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Ancient burial ground discovered in Wales

Pic: BBC/Kevin Church

An early medieval burial ground, a rare find in Wales, has been discovered, causing intrigue among archaeologists.

Dating back to the 6th or 7th Century, this cemetery comprises approximately 70 graves, with 18 already excavated.

Among the excavated graves are well-preserved skeletons positioned in unconventional ways, accompanied by unexpected artifacts emerging from the site.

As the dig progresses, insights into this ancient community are emerging, yet the discoveries are also prompting further inquiries. Situated in an unassuming field within Fonmon Castle’s grounds, near the Cardiff airport’s runway’s end, this cemetery’s unveiling has occurred over two summers. The team meticulously removed the topsoil, revealing graves carved into the bedrock from centuries past.

Summer Courts, an osteoarchaeologist at the University of Reading, remarks that despite their age of approximately 1,500 years, the skeletons are remarkably well-preserved. She highlights a recently excavated skull that offers valuable insights into the lifestyles and occupations of these ancient individuals.

“We have some teeth that are very worn in a kind of a funny way that might indicate the use of teeth as tools,” she says.

“Maybe for textile work, leather work or basketry – they’re pulling something through their front teeth.”

However, a conundrum arises with some of the skeletons; they are positioned in an assortment of ways. While some lie flat on their backs, a customary stance for the era, others rest on their sides, and a handful are interred in a crouched position, their knees drawn close to their chests.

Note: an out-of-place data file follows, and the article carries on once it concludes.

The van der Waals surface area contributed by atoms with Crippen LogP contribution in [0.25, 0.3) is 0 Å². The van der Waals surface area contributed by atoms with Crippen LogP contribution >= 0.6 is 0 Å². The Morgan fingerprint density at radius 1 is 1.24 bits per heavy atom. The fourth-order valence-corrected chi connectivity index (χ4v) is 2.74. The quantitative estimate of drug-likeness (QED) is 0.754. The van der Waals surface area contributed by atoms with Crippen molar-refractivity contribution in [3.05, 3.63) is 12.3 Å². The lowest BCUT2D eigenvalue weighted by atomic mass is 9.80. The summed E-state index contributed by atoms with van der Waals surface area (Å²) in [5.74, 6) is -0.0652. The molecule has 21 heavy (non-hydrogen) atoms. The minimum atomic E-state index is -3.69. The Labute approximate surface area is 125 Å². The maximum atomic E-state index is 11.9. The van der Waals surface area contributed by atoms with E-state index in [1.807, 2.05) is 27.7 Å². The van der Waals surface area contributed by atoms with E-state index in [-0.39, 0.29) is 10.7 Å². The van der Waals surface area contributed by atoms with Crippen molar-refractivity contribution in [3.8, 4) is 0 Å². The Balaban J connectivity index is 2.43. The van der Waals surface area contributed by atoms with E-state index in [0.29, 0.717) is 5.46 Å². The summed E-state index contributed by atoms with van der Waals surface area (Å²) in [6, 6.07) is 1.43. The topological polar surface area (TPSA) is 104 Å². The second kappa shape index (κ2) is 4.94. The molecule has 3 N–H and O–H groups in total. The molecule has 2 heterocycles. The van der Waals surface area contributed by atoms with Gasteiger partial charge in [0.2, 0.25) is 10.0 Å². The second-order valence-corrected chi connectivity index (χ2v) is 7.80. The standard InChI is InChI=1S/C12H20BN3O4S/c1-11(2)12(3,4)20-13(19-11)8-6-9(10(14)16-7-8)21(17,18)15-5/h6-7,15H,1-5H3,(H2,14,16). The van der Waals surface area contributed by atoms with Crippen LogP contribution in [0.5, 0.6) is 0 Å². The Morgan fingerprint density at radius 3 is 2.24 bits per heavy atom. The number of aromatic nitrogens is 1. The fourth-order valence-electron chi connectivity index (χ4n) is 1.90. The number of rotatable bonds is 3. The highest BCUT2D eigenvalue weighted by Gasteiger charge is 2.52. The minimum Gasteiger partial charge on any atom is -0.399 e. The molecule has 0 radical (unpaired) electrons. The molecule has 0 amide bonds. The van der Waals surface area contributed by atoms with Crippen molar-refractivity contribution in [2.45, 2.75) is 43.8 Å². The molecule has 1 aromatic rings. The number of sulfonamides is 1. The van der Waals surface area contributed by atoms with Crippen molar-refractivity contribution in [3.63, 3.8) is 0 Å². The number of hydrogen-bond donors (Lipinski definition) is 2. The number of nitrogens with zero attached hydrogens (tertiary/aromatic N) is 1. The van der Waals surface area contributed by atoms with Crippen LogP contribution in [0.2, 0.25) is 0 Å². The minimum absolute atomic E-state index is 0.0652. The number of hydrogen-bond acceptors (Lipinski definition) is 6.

The archaeologists are grappling with the significance of these varied positions. Is it indicative of the cemetery being utilized across an extensive period, witnessing shifts in burial practices? Or does it imply the differentiation of certain individuals within the community?

The discoveries around the graves further accentuate the striking differences in life during the middle of the first millennium. Unearthed items such as fragments of crockery and cups, along with remnants of animal bones showing signs of butchering and burning, contribute to this understanding. Among these findings lies a particularly intriguing artifact: a tiny carved peg, potentially used as a scoring marker in a game, resembling those seen on a cribbage board, providing a glimpse into the community’s activities.

However, what adds to the intrigue is the nature of the unearthed artifacts, hinting that these individuals were anything but ordinary. Among the discoveries is a glass fragment found in one of the graves, believed to originate from the Bordeaux region in France. Notably, this isn’t the sole imported item; the team has also uncovered pottery fragments, potentially originating from North Africa. The exceptional quality of these findings suggests that the inhabitants held a distinguished status.

Tudur Davies, from the University of Cardiff, says: “The evidence we’ve got here is that the people have access to very high quality imported goods, that you can only get through trading or exchange networks, with people with a lot of wealth, to bring it here. 

“What exactly is going on? Who are these people being buried here?”

Further investigation is necessary to pinpoint a more precise timeline for the cemetery’s usage. DNA analysis of the buried skeletons promises additional insights into the individuals interred there. This cemetery stands as a window into the lives of both individual occupants and the broader community, offering a deeper understanding of an era that remains largely enigmatic.

Nevertheless, unraveling the identities of those who resided and were laid to rest here might prove to be an enduring pursuit requiring extensive inquiry.